Sketch No. 7 shows a style of ros­trum which is artistic, useful, moder­ate in cost, and very easily constructed. It combines the dignity and the sim­plicity of the terraced designs, such as are seen now in some of the world's most magnificent buildings. The wood­work of this rostrum should be painted a fiat white, three coats. The wall­board panels at the back are tinted with a delicate calcimine, such as chrome cream. The burlap at the front is usually a dark green. A flood light from the front center pole of the tent floods the rostrum with light. The background of the rostrum serves sev­eral purposes,—(a) It acts as a sound­ing board, (b) provides a temporary place to hang charts, (c) enhances the attractiveness of the canvas tabernacle.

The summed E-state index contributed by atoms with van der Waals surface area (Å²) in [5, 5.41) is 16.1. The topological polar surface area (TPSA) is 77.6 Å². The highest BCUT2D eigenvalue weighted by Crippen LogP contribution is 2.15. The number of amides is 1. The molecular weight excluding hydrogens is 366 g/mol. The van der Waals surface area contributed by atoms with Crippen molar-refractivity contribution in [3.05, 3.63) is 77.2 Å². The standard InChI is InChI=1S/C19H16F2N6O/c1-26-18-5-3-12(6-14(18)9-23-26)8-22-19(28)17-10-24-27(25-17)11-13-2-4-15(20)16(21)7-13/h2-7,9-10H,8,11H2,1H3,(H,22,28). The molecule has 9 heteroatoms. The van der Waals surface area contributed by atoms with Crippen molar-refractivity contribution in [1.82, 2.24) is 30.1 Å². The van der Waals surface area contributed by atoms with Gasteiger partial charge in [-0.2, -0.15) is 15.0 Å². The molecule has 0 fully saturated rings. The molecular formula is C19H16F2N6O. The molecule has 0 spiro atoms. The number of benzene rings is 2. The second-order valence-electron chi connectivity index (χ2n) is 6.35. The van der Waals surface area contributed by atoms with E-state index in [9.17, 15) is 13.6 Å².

This design of rostrum may be used either at the center of the side of the tent, or it may be placed in the end. If placed in the end of the tent, it leaves a space behind that can be converted into living quarters for the tent mas­ter, and also afford a " prayer room " in which the workers may meet just before the service. Another advantage in being placed at the end of the tent is that there is space enough above the background to mount a portable screen for stereopticon lectures. The screen has a frame that sets down over the top two-by-four of the background, like U-clamps. It may be left rolled up until after the song service, and re­moved entirely next morning.